entirely beyond the range of your city center and metro network with each train
station at the center of a small, low-capacity transit network to serve the
neighborhood that surrounds it Using the massive multi platform train stations
from the Mass Transit DLC makes this kind of network even easier since you
can easily make a hub between the different branches of your commuter
system, with each service getting its own platform, helping to alleviate train
traffic on the lines. The sheer size of them is mitigated somewhat by the number
of connections, but it’s still a huge piece of infrastructure to design your
city around. Commuter trains are great for high-density, transit oriented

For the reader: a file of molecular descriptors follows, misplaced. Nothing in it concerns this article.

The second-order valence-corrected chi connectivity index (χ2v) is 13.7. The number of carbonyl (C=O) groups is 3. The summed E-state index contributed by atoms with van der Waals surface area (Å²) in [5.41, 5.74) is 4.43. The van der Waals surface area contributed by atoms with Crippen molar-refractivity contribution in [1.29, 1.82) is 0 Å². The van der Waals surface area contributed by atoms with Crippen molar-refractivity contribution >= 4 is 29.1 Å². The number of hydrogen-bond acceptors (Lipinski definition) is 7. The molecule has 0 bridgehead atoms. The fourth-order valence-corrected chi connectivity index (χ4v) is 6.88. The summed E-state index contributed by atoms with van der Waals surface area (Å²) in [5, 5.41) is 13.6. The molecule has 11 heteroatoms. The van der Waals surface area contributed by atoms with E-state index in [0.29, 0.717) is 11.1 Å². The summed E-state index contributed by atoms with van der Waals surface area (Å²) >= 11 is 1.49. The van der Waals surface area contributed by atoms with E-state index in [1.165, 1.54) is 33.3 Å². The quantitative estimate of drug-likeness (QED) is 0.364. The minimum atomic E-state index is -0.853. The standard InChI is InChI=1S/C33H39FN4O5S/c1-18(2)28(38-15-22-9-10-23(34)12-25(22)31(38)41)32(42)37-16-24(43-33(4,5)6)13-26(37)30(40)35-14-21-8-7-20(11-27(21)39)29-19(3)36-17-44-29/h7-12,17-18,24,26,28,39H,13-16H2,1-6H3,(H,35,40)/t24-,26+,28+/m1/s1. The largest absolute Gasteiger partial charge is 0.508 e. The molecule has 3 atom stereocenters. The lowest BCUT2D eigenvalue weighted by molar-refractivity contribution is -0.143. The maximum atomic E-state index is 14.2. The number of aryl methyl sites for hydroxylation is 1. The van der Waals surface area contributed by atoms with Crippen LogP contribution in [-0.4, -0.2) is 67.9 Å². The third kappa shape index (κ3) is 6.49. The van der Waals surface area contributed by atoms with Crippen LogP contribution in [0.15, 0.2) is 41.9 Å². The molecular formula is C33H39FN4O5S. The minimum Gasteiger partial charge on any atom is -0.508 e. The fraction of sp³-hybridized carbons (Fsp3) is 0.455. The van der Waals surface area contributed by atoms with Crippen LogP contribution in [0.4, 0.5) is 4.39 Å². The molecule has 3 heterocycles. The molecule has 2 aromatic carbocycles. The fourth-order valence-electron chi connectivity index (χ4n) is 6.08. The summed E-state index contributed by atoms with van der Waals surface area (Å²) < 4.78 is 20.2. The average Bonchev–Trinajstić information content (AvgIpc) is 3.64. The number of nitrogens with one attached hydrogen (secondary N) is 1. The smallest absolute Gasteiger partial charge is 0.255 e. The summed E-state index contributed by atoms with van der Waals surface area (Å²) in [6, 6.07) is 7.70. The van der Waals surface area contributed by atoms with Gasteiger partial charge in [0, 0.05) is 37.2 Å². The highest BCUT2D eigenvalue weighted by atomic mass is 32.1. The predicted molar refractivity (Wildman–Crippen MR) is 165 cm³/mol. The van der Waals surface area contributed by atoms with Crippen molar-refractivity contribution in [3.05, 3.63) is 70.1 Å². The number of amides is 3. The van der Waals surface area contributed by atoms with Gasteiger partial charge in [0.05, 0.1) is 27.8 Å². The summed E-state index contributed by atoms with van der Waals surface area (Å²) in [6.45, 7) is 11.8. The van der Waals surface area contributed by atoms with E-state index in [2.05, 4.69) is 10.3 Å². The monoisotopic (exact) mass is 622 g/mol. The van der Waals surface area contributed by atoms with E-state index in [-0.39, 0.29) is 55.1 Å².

development around the stations, but make sure there’s at least some sort of noise
barrier between the tracks and some people’s houses, or it
can get too noisy to live close to the station If your outlying areas aren’t
really suited for full high-capacity train service, you could take a lot of
these principles and swap the vehicle out for a bus, transforming it into a
commuter bus. While sacrificing a lot of capacity-competitive trains, a commuter
bus is the distinct advantage of being able to make multiple stops both in the
town it’s coming from and the city it’s going to The best stop layout for this
is a short line of one to two stops in the originating town and then a couple
stops in the destination city as well with very few or no stops between the
two at all. These express buses can use your highway network for movement, or to be
more efficient, can use a dedicated road making them basically teeny tiny little